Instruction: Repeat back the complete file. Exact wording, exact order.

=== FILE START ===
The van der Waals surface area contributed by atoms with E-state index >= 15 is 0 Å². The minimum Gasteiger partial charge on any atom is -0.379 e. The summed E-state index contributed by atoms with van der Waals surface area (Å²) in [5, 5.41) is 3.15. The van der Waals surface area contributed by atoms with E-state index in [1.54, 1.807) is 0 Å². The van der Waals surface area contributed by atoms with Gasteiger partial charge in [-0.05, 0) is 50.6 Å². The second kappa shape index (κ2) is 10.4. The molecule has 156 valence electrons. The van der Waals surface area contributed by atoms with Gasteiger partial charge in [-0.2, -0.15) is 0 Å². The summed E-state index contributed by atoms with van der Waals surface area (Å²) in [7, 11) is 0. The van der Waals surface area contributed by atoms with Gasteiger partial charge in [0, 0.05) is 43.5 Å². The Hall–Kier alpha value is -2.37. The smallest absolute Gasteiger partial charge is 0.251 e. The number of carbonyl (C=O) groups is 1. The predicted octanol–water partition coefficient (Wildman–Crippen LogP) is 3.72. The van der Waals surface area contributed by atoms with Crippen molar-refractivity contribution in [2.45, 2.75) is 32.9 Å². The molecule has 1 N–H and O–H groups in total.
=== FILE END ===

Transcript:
The van der Waals surface area contributed by atoms with E-state index >= 15 is 0 Å². The minimum Gasteiger partial charge on any atom is -0.379 e. The summed E-state index contributed by atoms with van der Waals surface area (Å²) in [5, 5.41) is 3.15. The van der Waals surface area contributed by atoms with E-state index in [1.54, 1.807) is 0 Å². The van der Waals surface area contributed by atoms with Gasteiger partial charge in [-0.05, 0) is 50.6 Å². The second kappa shape index (κ2) is 10.4. The molecule has 156 valence electrons. The van der Waals surface area contributed by atoms with Gasteiger partial charge in [-0.2, -0.15) is 0 Å². The summed E-state index contributed by atoms with van der Waals surface area (Å²) in [7, 11) is 0. The van der Waals surface area contributed by atoms with Gasteiger partial charge in [0, 0.05) is 43.5 Å². The Hall–Kier alpha value is -2.37. The smallest absolute Gasteiger partial charge is 0.251 e. The number of carbonyl (C=O) groups is 1. The predicted octanol–water partition coefficient (Wildman–Crippen LogP) is 3.72. The van der Waals surface area contributed by atoms with Crippen molar-refractivity contribution in [2.45, 2.75) is 32.9 Å². The molecule has 1 N–H and O–H groups in total.